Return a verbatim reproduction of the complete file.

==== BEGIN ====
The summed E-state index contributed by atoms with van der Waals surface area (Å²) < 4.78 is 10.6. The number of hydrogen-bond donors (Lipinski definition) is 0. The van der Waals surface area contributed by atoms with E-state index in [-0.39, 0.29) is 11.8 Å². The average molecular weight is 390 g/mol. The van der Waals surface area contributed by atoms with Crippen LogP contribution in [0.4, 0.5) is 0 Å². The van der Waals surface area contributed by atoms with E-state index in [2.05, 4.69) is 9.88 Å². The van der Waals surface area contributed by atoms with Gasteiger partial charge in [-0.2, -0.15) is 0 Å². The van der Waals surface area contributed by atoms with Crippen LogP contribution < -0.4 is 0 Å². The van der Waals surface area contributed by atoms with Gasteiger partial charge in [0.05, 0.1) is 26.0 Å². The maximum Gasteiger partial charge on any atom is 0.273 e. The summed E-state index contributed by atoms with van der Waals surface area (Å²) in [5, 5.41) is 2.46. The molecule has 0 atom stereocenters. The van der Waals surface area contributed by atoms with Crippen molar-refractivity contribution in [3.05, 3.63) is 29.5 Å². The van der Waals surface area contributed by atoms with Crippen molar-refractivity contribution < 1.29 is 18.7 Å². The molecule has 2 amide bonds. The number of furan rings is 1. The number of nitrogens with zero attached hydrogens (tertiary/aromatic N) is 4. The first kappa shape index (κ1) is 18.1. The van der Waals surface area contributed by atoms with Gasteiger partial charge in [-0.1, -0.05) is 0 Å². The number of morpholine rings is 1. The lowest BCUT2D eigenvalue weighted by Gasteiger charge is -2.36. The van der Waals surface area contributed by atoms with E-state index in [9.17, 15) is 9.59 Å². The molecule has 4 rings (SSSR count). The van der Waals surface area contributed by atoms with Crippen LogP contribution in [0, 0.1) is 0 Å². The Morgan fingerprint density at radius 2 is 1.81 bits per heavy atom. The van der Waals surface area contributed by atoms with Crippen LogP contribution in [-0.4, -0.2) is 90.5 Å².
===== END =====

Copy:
The summed E-state index contributed by atoms with van der Waals surface area (Å²) < 4.78 is 10.6. The number of hydrogen-bond donors (Lipinski definition) is 0. The van der Waals surface area contributed by atoms with E-state index in [-0.39, 0.29) is 11.8 Å². The average molecular weight is 390 g/mol. The van der Waals surface area contributed by atoms with Crippen LogP contribution in [0.4, 0.5) is 0 Å². The van der Waals surface area contributed by atoms with E-state index in [2.05, 4.69) is 9.88 Å². The van der Waals surface area contributed by atoms with Gasteiger partial charge in [-0.2, -0.15) is 0 Å². The van der Waals surface area contributed by atoms with Crippen LogP contribution < -0.4 is 0 Å². The van der Waals surface area contributed by atoms with Gasteiger partial charge in [0.05, 0.1) is 26.0 Å². The maximum Gasteiger partial charge on any atom is 0.273 e. The summed E-state index contributed by atoms with van der Waals surface area (Å²) in [5, 5.41) is 2.46. The molecule has 0 atom stereocenters. The van der Waals surface area contributed by atoms with Crippen molar-refractivity contribution in [3.05, 3.63) is 29.5 Å². The van der Waals surface area contributed by atoms with Crippen molar-refractivity contribution < 1.29 is 18.7 Å². The molecule has 2 amide bonds. The number of furan rings is 1. The number of nitrogens with zero attached hydrogens (tertiary/aromatic N) is 4. The first kappa shape index (κ1) is 18.1. The van der Waals surface area contributed by atoms with Gasteiger partial charge in [-0.1, -0.05) is 0 Å². The number of morpholine rings is 1. The lowest BCUT2D eigenvalue weighted by Gasteiger charge is -2.36. The van der Waals surface area contributed by atoms with E-state index in [9.17, 15) is 9.59 Å². The molecule has 4 rings (SSSR count). The van der Waals surface area contributed by atoms with Crippen LogP contribution in [0, 0.1) is 0 Å². The Morgan fingerprint density at radius 2 is 1.81 bits per heavy atom. The van der Waals surface area contributed by atoms with Crippen LogP contribution in [-0.4, -0.2) is 90.5 Å².